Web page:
Q: I recently noticed several of my remote controls weren't working any longer, and when I opened them up to replace the batteries I found the batteries had leaked out battery acid. How do I clean the mess safely?
Sent by Tiffany
Editor: The most common cause of batteries leaking potassium hydroxide (which is actually an alkaline, not an acid) is simply leaving old batteries inside devices for too long. Eventually over time, perhaps due to environmental temperature shifts, batteries can swell and leak the characteristic white corrosive flaky dust you may spot alongside the edges of battery bays. Sometimes mixing brands or battery types can cause leaking, so it's advisable to switch out batteries together all at once rather than in piecemeal.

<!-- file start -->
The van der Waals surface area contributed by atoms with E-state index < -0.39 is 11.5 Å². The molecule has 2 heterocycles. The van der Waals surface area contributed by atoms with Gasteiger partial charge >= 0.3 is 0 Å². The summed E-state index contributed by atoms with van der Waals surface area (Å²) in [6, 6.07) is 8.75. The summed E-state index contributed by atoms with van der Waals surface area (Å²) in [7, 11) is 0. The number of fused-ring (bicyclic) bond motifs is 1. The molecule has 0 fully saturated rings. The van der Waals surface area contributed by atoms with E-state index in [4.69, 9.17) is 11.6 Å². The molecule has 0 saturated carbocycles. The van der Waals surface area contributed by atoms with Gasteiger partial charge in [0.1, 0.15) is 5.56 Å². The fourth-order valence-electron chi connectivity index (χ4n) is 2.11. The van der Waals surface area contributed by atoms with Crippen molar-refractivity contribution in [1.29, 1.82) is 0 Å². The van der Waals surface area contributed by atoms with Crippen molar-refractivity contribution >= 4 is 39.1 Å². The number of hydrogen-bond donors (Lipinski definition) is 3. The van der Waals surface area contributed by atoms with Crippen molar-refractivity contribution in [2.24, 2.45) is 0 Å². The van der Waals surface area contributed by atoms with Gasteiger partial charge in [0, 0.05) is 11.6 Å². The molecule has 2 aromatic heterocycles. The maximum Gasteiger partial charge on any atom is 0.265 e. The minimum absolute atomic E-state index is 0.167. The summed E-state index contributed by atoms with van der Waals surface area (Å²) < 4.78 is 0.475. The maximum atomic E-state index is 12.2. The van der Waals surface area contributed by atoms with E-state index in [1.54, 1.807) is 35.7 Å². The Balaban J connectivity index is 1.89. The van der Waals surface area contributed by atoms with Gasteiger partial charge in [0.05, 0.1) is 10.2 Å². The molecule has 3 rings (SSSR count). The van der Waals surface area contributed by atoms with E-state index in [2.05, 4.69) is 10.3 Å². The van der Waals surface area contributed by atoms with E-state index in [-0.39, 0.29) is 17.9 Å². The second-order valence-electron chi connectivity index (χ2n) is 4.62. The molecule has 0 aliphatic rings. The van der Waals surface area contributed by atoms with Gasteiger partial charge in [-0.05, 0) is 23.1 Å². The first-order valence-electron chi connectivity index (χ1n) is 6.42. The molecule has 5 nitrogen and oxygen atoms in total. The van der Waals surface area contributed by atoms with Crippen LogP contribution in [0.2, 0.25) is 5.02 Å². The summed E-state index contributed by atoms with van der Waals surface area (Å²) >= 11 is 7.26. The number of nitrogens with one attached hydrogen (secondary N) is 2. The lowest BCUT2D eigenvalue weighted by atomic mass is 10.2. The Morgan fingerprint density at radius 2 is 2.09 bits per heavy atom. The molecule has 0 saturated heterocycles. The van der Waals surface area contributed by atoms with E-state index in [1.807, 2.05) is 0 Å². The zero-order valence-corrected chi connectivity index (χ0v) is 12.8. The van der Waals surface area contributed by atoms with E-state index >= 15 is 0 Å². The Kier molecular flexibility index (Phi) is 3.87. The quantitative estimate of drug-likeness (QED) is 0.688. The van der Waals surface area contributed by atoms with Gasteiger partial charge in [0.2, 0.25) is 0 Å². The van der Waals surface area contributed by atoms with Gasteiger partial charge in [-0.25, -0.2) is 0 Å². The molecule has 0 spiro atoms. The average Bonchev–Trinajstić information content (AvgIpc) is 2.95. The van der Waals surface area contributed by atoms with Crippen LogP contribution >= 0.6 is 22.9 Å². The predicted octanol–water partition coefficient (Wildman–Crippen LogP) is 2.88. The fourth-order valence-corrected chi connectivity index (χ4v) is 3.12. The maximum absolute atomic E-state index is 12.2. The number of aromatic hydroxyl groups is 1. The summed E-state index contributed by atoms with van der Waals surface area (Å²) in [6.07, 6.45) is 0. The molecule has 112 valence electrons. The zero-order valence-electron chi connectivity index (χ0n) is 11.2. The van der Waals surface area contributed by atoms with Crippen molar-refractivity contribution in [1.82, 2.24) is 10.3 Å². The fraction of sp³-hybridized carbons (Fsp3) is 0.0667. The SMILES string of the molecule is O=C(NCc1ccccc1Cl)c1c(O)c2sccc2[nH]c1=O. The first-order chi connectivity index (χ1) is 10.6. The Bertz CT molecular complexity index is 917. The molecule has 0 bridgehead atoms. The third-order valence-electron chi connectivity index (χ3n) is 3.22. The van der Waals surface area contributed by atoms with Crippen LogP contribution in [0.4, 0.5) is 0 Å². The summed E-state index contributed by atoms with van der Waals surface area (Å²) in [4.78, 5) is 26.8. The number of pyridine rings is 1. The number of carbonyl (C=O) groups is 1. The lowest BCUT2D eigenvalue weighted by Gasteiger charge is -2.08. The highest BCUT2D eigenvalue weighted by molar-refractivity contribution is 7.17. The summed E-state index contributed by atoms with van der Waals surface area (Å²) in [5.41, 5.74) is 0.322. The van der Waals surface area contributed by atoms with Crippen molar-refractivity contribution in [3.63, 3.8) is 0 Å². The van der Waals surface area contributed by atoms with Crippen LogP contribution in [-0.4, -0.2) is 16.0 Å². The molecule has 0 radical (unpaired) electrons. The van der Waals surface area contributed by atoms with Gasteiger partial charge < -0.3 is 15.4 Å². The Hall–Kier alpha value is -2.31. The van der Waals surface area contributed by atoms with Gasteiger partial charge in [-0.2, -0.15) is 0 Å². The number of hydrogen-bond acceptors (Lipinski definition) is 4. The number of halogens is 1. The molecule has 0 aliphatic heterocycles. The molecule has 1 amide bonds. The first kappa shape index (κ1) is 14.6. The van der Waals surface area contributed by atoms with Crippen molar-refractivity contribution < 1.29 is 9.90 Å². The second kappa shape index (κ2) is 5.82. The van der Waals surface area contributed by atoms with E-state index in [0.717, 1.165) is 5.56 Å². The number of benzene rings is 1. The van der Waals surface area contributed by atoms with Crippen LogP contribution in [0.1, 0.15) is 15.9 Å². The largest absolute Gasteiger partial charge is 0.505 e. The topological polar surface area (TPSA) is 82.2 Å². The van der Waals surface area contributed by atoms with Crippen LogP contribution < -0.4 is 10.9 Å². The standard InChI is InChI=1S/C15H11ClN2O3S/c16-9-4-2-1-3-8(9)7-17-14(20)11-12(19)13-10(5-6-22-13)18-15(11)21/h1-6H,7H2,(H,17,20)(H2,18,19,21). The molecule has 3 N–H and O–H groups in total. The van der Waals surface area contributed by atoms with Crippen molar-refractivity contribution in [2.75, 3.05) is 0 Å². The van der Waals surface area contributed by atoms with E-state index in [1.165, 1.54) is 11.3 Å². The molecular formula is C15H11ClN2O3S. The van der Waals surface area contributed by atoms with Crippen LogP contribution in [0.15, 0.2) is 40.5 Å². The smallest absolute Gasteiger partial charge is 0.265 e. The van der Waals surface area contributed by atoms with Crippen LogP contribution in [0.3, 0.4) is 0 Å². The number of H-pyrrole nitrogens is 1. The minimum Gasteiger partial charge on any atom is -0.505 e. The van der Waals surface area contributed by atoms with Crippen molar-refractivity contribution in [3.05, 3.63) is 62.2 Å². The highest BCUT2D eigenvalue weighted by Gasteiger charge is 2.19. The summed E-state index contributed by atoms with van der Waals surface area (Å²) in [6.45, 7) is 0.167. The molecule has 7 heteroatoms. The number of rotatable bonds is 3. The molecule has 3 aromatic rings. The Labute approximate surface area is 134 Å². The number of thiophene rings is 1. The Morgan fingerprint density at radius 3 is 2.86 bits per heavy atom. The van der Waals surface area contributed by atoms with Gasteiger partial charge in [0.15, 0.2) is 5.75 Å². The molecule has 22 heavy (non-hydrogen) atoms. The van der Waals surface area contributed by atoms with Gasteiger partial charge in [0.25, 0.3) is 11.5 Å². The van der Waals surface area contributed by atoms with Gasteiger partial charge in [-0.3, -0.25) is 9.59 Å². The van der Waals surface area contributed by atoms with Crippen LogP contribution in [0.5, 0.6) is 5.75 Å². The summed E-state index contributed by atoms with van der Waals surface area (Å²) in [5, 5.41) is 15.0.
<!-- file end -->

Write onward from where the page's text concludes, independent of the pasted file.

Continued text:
If you need to clean off the "battery acid", be sure to wear protective gloves while doing so. Since potassium hydroxide is a caustic agent that can irritate the respiratory system, eyes, and skin, you may want to take a precautionary extra step of using vinegar or lemon juice (both acids) to neutralize the alkaline build-up. Use a Q-tip or an old toothbrush, as shown here, and carefully wipe away.
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(Image: provided by Tiffany)